Assemblywoman Sheila Oliver summed up the takeaway Tuesday night at a packed meeting on New Jersey government, a session meant to be a guide for would-be activists to navigate the system and its politics.

“I tell constituents that you’ve got to be as aggressive as the paid lobbyists are,” Oliver, D-34, said to an audience of more than 200 people, an overflow crowd, at the municipal Council Chambers.

Former Assembly Speaker Oliver was part of a panel, “Knowledge is Power: A Primer on Local, County and State Government,” that was organized by Fourth Ward Councilwoman Renée Baskerville and Mobilizing Montclair, a start-up community group formed following the Women’s March in Washington on Jan. 21. As Baskerville explained, the session’s goal was to teach citizens “how to be more powerful and effect change.”

In addition to Oliver, panelists included state Sen. Nia Gill, D-34; Brendan Gill, vice president at-Large Essex County Freeholder; and Assemblyman Thomas Giblin, D-34, who described some of the intricacies of government on the regional and state levels — including the practice of senatorial courtesy, the process of trying to get action taken on a bill in the Legislature and the reapportionment of state and Congressional districts.

Nia Gill and Brendan Gill are not related.

There was also much discussion about the post of the New Jersey governor, with its veto power over the state budget and legislation as well as its ability to appoint judges and county prosecutors, all of which make New Jersey’s governor the most powerful among all the states, according to several panelists.

Rachael Grochowski, representing Mobilizing Montclair, explained that she was among those who had helped organize bus trips from the township to the nation’s capital for the Women’s March. When when participants in that event came back to New Jersey, they didn’t know how to go about organizing and being politically active on a continuing basis, she said, so they started their group with a mission of “education, information and activate.”

Rachael Grochowski, representing the new group Mobilizing Montclair, at the panel.

Mobilizing Montclair is gearing up to “make a real difference against the alarming and regressive agenda taking hold in all areas of our government,” according to a flier it had at the panel.

The township, a traditionally diverse and progressive municipality, has been a hub for organizations that have rallied to oppose and to “resist” many of President Trump’s mandates, including those regarding immigrants and refugees.

Both Brendan Gill and Nia Gill, a Montclair resident, took the opportunity Tuesday to voice their support for effectively making their respective jurisdictions sanctuaries for immigrants.

Freeholder Gill said that his board is debating whether Essex County should designate itself as a sanctuary county, prompting applause from the audience.

“For the record, [they have] my full support to get that done,” he said.

Sen. Gill said that in some parts of the state local law enforcement is starting to cooperate with U.S. Immigration and Customs Enforcement to round up undocumented immigrants, and that Gov. Chris Christie is trying to make “an example of New Jersey for the repressive, oppressive agenda as it relates to immigration” because the state is the most diverse in the nation.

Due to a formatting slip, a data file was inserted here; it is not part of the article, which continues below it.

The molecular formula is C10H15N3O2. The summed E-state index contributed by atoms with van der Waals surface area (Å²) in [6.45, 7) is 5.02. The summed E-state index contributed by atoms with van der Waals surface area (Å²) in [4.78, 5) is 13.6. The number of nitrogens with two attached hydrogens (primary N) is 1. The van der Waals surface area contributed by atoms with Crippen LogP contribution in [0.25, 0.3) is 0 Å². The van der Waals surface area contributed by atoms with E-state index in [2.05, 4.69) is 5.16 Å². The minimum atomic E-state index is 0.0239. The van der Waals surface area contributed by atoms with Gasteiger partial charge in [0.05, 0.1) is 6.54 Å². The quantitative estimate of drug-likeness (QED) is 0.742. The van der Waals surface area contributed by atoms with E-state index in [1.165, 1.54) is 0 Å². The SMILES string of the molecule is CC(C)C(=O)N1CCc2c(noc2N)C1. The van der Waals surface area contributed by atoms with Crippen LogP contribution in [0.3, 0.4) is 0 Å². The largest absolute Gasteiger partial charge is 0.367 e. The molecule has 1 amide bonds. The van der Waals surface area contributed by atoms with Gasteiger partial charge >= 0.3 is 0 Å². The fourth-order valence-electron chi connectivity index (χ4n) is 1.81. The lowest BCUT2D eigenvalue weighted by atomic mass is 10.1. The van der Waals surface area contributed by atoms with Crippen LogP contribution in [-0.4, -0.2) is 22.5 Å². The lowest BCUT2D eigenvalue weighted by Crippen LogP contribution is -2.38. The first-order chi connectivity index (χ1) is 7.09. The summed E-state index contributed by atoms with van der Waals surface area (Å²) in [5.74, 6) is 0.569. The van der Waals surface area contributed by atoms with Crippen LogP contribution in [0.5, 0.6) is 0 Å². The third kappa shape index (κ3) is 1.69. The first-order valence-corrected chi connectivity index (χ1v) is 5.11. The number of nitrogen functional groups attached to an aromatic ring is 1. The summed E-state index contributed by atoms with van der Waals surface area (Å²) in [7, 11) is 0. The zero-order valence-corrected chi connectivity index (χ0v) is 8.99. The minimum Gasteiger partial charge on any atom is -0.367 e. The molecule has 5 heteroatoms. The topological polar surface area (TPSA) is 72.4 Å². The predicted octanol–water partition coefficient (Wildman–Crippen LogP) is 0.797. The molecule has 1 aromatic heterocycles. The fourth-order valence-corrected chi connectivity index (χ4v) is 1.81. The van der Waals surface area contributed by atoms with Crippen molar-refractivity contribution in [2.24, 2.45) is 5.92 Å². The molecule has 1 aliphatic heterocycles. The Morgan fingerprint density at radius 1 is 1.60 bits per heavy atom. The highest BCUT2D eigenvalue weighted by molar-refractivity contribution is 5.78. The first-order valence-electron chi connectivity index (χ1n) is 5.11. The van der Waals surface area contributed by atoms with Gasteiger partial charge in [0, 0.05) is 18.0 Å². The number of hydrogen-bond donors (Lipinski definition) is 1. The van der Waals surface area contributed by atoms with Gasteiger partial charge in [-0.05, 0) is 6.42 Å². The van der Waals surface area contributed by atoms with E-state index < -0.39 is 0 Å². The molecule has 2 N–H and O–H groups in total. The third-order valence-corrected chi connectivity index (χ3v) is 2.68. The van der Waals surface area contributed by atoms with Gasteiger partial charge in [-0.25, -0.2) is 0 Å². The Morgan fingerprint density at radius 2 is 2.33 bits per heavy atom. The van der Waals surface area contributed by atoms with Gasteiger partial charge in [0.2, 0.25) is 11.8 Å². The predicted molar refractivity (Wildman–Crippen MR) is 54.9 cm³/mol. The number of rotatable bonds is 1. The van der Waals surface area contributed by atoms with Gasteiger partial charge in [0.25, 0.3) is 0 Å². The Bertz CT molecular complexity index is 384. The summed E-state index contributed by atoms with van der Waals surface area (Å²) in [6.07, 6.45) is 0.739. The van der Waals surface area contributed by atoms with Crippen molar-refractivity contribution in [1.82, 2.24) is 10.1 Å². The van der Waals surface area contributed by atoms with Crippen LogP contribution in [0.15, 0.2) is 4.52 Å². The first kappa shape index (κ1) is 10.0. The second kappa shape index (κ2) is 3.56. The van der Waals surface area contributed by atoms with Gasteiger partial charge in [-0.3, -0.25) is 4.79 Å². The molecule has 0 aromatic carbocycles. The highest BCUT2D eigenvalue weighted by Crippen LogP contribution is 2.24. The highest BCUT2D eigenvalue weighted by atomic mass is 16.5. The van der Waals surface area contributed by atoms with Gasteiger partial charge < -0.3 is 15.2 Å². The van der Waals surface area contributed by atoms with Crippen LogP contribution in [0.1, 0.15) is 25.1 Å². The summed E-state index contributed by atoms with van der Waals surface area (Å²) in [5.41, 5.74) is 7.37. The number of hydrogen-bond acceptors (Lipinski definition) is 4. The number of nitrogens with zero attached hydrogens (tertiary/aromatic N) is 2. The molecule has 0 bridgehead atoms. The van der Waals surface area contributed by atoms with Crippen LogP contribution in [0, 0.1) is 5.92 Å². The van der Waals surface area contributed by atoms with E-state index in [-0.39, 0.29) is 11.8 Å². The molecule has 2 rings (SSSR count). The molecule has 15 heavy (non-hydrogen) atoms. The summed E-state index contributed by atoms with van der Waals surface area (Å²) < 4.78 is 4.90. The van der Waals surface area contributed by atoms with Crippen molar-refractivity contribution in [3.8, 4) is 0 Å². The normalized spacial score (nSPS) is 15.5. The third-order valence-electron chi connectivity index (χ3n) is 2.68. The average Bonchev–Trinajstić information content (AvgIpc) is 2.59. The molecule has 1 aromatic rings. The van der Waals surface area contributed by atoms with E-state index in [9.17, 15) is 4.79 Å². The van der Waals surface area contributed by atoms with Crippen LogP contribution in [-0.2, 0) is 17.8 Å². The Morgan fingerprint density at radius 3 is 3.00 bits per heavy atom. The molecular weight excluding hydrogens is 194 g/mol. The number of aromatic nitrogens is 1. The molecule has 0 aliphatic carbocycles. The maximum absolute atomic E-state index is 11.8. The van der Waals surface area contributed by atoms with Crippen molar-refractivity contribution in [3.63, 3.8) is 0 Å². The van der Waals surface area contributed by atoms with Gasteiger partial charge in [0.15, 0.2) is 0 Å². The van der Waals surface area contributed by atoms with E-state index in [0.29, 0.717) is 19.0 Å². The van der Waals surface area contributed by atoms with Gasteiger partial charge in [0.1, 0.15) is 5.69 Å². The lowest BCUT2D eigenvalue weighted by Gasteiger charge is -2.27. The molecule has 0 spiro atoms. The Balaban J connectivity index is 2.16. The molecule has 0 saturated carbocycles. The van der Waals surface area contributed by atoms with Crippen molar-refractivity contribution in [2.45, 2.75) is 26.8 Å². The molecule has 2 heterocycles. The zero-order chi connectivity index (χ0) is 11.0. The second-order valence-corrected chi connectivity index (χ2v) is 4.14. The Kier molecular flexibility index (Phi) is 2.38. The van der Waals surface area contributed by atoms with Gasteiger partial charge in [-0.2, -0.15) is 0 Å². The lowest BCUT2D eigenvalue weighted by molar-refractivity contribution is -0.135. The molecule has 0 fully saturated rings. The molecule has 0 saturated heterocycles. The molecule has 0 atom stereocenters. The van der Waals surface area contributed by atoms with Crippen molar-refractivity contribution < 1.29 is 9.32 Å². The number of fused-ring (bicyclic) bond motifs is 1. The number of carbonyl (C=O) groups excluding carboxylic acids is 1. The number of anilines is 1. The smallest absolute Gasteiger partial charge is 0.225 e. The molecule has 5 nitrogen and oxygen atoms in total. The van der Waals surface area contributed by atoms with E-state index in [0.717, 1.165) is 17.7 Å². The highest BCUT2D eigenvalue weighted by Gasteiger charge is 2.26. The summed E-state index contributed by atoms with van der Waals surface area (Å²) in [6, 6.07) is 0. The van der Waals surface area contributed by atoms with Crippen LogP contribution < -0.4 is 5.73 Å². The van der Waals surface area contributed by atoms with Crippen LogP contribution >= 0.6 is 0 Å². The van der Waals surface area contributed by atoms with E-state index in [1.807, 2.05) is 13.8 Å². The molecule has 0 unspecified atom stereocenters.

Last month she introduced legislation to bar New Jersey law enforcement officials from cooperating with federal authorities to detain nonviolent undocumented immigrants.

While lamenting the governor’s power to veto line-items in the state budget and to make key appointments, Nia Gill said there are checks and balances built into the system. For example, state senators must sign off on judicial appointments in their districts, a practice known as senatorial courtesy.

The panel kicked off with Joseph Hartnett, a former Montclair township manager who is now the chief executive officer of Newark Watershed & Conservation Development Corp. Hartnett gave an overview on how municipal government has evolved nationally and locally over the years.

In 1979, as permitted under the state’s Faulkner Act, the township voted to change from a commission to a council-manager form of government, Hartnett said. Under that system, the township manager acts as the CEO and runs the municipality on a daily basis, without interference from the mayor and council, according to Hartnett. The elected officials set policy, with the mayor having the power to appoint township Board of Education members.

The council-manager arrangement is sometimes challenging for the elected governing body, said Montclair Mayor Robert Jackson, another panelist.    

“The Faulkner Act is pretty clear that it is not appropriate for us to get involved in the day-to-day operations of the government. … The directive is not to stick your nose in some things,” Jackson said.   

Confessing that his “real passion” was “paving and curbing roads,” the mayor outlined the pros and cons of serving in local government.

“Public service is difficult,” Jackson said. “It is a very demanding community with high expectations. But it’s something that I have experienced all my life. … But there are so many satisfying things that come from it.”

Oliver — who recalled being “astounded” her first year in office when she would be swarmed by lobbyists in the hall going to committee meetings — urged citizens to write, call and seek face-to-face visits with their legislators in order to get the changes they seek. They should even picket their lawmakers’ offices if necessary, she said.

“A legislator pays attention to that, and understands that they have to respond to the positions and priorities of their constituencies,” Oliver said.

Urging residents to be active, she said, “If you’re not at the table, you’ll be on the menu. Trust me, that is absolutely what happens.”